Recently, the “American Psychiatric Association” has defined a new form of addiction, namely the dependence on social networks. Research by specialists in the field confirms that social networking sites create narcissistic people, obsessed with their own image. People choose their activities, vacations, concerns, beliefs according to their impact on Facebook.
We have come to live in an almost unreal world, a world where everything that matters is what people think about you and if it turns into a like. In fact, in the society we live in, people care more about what others think about themselves, than what they think about themselves.
And, when we are able to realize the force of attraction that connects our mind to these networks, do we have enough power to oppose it? Even the most innocent of flirting with the enemy behind these networks can push us into an emotional meltdown, a difficult cocktail of thoughts, feelings, unfulfilled needs, frustrations. It's like starting on a journey, and at one point you don't see yourself reaching your destination, or you don't think there's a destination. We need the ability to look at the whole picture, to have a broader vision when we decide to let go of the soul carried by this mirage.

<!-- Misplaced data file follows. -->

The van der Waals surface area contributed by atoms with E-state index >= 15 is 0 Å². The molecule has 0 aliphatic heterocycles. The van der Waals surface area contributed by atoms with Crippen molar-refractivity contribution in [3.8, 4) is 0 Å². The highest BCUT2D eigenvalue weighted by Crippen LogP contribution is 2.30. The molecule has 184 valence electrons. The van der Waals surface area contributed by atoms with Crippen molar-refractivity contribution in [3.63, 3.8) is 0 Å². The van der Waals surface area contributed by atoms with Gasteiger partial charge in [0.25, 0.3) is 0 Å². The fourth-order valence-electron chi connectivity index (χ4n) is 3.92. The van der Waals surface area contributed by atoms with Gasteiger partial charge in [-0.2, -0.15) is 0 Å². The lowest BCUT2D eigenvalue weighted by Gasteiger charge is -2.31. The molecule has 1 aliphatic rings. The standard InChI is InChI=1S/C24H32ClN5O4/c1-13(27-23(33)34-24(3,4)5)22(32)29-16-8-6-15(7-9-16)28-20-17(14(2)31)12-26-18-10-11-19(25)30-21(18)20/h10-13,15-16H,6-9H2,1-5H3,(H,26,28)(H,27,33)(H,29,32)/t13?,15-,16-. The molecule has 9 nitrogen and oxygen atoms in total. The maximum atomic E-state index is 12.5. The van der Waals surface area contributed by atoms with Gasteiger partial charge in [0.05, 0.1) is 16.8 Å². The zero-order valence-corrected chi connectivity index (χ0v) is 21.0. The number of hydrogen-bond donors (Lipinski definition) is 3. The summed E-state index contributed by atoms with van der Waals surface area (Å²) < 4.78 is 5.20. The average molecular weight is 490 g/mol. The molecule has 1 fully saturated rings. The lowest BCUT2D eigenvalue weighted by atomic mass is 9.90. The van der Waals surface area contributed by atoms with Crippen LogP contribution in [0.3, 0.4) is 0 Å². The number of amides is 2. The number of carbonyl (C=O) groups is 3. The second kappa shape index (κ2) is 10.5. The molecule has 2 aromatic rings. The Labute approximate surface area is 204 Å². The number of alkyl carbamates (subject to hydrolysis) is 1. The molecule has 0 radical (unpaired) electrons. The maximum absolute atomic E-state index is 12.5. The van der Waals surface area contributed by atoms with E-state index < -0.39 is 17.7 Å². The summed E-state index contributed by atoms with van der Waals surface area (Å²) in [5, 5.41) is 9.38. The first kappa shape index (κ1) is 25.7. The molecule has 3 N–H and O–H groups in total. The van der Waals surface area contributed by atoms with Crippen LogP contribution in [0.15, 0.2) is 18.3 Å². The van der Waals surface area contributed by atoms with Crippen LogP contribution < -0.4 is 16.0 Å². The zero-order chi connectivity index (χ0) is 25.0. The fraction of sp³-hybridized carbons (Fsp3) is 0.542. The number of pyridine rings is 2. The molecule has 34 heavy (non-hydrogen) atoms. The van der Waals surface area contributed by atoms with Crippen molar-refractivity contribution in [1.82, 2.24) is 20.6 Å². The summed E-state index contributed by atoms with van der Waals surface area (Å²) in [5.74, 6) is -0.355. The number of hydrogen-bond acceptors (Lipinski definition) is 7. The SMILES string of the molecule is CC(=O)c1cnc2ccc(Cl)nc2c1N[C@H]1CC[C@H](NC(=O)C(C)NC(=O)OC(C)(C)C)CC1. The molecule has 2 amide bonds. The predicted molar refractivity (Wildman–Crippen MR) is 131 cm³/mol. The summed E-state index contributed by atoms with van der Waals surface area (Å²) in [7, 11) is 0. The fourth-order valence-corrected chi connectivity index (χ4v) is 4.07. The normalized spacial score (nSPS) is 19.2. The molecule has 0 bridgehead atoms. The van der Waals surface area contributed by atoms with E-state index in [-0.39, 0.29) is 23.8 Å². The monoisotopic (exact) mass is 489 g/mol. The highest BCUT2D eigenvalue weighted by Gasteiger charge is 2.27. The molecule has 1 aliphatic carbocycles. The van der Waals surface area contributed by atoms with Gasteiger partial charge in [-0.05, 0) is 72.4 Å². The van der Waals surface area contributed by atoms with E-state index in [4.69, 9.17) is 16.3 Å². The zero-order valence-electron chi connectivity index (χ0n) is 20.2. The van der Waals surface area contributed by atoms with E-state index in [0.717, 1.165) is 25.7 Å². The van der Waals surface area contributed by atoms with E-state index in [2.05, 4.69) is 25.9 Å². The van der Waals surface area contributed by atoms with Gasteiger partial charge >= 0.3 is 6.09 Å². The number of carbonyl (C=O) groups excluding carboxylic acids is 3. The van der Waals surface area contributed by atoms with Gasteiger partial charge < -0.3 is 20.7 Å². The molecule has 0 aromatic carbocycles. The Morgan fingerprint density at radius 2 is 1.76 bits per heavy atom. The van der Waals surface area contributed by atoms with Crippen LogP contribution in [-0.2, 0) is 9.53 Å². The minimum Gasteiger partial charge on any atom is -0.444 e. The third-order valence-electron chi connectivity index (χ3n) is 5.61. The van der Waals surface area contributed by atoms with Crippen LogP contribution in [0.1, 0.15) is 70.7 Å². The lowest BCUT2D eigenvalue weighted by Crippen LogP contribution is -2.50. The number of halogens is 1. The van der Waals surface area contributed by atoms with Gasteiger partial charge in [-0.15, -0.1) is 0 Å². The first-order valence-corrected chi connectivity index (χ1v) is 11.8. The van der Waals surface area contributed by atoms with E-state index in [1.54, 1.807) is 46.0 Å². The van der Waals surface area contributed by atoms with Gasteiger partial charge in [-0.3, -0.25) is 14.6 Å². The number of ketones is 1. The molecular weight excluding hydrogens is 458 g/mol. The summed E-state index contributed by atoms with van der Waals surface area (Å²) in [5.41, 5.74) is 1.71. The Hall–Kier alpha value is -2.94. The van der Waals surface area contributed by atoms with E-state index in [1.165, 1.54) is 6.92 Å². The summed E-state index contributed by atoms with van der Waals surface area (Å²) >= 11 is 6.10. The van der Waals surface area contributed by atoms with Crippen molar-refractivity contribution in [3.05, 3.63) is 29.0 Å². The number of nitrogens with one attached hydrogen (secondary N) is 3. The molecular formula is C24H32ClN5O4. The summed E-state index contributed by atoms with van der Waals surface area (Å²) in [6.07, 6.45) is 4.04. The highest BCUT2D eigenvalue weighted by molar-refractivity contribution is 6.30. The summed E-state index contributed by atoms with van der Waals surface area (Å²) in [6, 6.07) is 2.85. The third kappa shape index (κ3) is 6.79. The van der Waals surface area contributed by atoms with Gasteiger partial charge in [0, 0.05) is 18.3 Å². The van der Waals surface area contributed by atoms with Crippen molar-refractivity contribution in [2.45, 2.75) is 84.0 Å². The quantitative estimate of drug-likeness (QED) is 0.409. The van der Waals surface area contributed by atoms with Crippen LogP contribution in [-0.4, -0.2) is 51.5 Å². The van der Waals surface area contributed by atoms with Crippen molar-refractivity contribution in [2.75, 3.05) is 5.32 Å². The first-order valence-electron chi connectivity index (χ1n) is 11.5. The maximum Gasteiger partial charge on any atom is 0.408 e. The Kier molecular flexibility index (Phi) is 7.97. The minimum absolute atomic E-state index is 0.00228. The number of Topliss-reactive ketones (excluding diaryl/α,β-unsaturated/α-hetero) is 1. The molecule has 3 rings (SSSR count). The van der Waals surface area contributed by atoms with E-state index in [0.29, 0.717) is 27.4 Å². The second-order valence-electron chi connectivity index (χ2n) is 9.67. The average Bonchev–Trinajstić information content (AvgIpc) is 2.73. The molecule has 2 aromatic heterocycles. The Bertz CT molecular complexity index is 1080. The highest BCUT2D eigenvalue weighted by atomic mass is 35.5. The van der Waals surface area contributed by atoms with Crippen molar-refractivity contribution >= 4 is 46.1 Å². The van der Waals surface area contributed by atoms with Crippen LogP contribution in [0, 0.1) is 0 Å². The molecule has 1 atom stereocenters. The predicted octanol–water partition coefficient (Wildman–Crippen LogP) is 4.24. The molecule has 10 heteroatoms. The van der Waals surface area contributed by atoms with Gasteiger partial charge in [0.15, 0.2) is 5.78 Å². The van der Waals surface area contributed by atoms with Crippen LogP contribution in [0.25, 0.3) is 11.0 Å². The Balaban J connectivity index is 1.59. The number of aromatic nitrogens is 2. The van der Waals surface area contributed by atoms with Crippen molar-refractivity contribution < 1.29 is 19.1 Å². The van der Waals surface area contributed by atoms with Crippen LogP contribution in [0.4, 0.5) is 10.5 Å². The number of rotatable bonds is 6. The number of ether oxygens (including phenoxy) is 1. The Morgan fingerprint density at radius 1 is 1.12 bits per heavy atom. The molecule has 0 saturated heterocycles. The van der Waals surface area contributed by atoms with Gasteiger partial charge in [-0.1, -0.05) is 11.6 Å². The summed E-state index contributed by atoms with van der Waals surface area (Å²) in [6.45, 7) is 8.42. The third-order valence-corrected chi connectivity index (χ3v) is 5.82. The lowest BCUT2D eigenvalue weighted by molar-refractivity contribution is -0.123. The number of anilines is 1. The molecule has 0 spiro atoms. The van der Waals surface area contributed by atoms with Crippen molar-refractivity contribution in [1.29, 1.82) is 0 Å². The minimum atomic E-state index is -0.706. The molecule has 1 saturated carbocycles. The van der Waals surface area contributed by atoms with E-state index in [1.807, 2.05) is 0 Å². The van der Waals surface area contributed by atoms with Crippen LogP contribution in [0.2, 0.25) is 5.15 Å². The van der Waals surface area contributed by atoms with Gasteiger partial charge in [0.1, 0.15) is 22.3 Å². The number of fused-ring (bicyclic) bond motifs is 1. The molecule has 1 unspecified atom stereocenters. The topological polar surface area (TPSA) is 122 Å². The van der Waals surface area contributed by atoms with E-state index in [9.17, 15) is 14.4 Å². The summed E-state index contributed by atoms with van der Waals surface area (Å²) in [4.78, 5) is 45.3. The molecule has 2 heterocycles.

We wake up without knowing that we adjust our faces, we borrow masks, we copy the models of others and transpose them on our own faces, we become the arrivals of the most famous stars, we borrow their gestures, we change our beliefs even, just to resonate with the most current influencers. If today we post something new in the matter of clothing, look, vacation, in the shortest time the tendency expands and catches us, changes our plans, desires. We try all kinds of methods; we use different treatments to adjust our image to the model we are targeting. And in the end, what do we copy? Poor celebrities who have their problems, their frustrations and their failures, and who themselves are retouched in photoshop. Having a model is not necessarily a bad thing. Beauty is a blessing, but when it captivates us so much that it makes us addicted, it can become dangerous. That is why we must prevent some blessings from turning into curses for us. And then, the beauty that goes hand in hand with pride is bankrupt. It has value only when it is in association with good and justice.